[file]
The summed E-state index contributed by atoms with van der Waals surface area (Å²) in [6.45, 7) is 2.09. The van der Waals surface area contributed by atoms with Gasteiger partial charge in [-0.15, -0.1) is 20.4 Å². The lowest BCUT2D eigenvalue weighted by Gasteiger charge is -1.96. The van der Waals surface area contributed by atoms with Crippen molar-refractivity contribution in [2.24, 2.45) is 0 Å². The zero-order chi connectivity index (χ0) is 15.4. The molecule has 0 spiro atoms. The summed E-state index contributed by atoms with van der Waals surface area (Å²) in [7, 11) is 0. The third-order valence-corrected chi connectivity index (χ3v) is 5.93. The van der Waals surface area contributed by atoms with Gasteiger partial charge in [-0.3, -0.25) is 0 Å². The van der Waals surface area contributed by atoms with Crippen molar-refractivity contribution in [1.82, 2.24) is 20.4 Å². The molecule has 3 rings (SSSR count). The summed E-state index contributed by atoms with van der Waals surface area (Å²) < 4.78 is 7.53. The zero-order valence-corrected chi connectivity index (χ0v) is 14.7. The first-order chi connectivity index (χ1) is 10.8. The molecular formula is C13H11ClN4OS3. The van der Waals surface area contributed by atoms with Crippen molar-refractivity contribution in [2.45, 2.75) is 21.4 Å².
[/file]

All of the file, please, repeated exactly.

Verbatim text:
The summed E-state index contributed by atoms with van der Waals surface area (Å²) in [6.45, 7) is 2.09. The van der Waals surface area contributed by atoms with Gasteiger partial charge in [-0.15, -0.1) is 20.4 Å². The lowest BCUT2D eigenvalue weighted by Gasteiger charge is -1.96. The van der Waals surface area contributed by atoms with Crippen molar-refractivity contribution in [2.24, 2.45) is 0 Å². The zero-order chi connectivity index (χ0) is 15.4. The molecule has 0 spiro atoms. The summed E-state index contributed by atoms with van der Waals surface area (Å²) in [7, 11) is 0. The third-order valence-corrected chi connectivity index (χ3v) is 5.93. The van der Waals surface area contributed by atoms with Gasteiger partial charge in [-0.3, -0.25) is 0 Å². The van der Waals surface area contributed by atoms with Crippen molar-refractivity contribution in [1.82, 2.24) is 20.4 Å². The molecule has 3 rings (SSSR count). The summed E-state index contributed by atoms with van der Waals surface area (Å²) < 4.78 is 7.53. The zero-order valence-corrected chi connectivity index (χ0v) is 14.7. The first-order chi connectivity index (χ1) is 10.8. The molecular formula is C13H11ClN4OS3. The van der Waals surface area contributed by atoms with Crippen molar-refractivity contribution in [2.45, 2.75) is 21.4 Å².